The good news is, the cast and crew LOVED it. We’ve gotten compliments on the editing, sound quality, how the images really pop on the screen,¬† that the¬†bonus features are fun and informative¬†and creatively done . . . so we are feeling good about the response.

I did take some time out to look at the new and new-to-us images of Richard popping up this week. The Sarah Dunn photo is simply gorgeous, but it’s not the one that resonated with me the most. It was that still from “Into the Storm” that really grabbed my attention. Armitage as rescuer, savior, hero. The idea that when the going gets tough, this is the guy you’d want in your corner.¬† He doesn’t give up or give in; I am trying to hang in there, too, and work through the pain and fatigue and know it will all be worth it in the end.

And so I made the little collage you see above. I have leaned on Armitage in various ways these past seven years, through disappointments, humiliation and heartache, through pain and grief. Even when I don’t spent much time “with” him, I always know he’s there, this pillar of strength. This powerful yet gentle man, with his¬†kindly, compassionate¬†eyes and arms that encompass you, murmuring words of encouragement.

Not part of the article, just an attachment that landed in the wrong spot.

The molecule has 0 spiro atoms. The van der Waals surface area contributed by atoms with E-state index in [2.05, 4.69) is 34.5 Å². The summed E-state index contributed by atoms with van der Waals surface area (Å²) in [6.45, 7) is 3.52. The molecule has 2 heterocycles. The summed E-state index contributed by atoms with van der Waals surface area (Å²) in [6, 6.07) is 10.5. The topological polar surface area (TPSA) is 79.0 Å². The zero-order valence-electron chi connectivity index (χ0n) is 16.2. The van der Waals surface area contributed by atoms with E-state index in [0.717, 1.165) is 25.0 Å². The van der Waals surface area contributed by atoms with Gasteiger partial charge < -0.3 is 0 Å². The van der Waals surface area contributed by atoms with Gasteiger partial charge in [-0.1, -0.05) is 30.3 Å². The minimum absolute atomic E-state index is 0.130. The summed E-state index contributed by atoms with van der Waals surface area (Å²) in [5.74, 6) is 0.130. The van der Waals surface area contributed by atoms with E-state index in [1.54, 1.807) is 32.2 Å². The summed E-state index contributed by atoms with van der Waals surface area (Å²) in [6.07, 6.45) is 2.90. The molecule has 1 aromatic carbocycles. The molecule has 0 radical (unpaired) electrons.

“Brave girl, brave girl.”

Thank you, Richard, for once again helping me without any earthly idea you are doing it.

And now, time for half a muscle relaxer with a side order of fuzzy feline . . .

 

 

A test screening audience member’s reaction to ‘Black Sky.’

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This is a review left by z74neo at IMDB after attending a screening of “Black Sky.”¬† Title of it?

“AWESOME.”

So I was lucky enough to catch a test screening last night. An invitation was sent to me to preview an upcoming film called “Untitled Tornado Project”. But I was kinda iffy about it since I hadn’t heard of any tornado film coming out–certainly not this one–it sounded straight-to-video, and they didn’t mention any cast members. Yet I had always wondered if they were ever going to do a Twister sequel (although something kinda cheesy about the idea), and I’ve always been fascinated by tornadoes (I’m actually kinda subconsiously terrified of them while at the same time a “fan”), so I thought I’d check it out. Bless mother nature that I did.

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THIS. BETTER. GET. RELEASED. It’d be an IMMENSE shame if this went straight-to-video or was shelved. People gotta see this on the big screen. If you like Twister, you’ll love this one. Now, maybe because I’m a fan of Twister, I did feel this film lacked a certain charm that Twister had, but there are SO many things this film did BETTER. Of course, for sure, one main aspect being the effects. They said the film wasn’t finished and asked us to be understanding if certain shots looked incomplete, but I didn’t notice anything looking poor.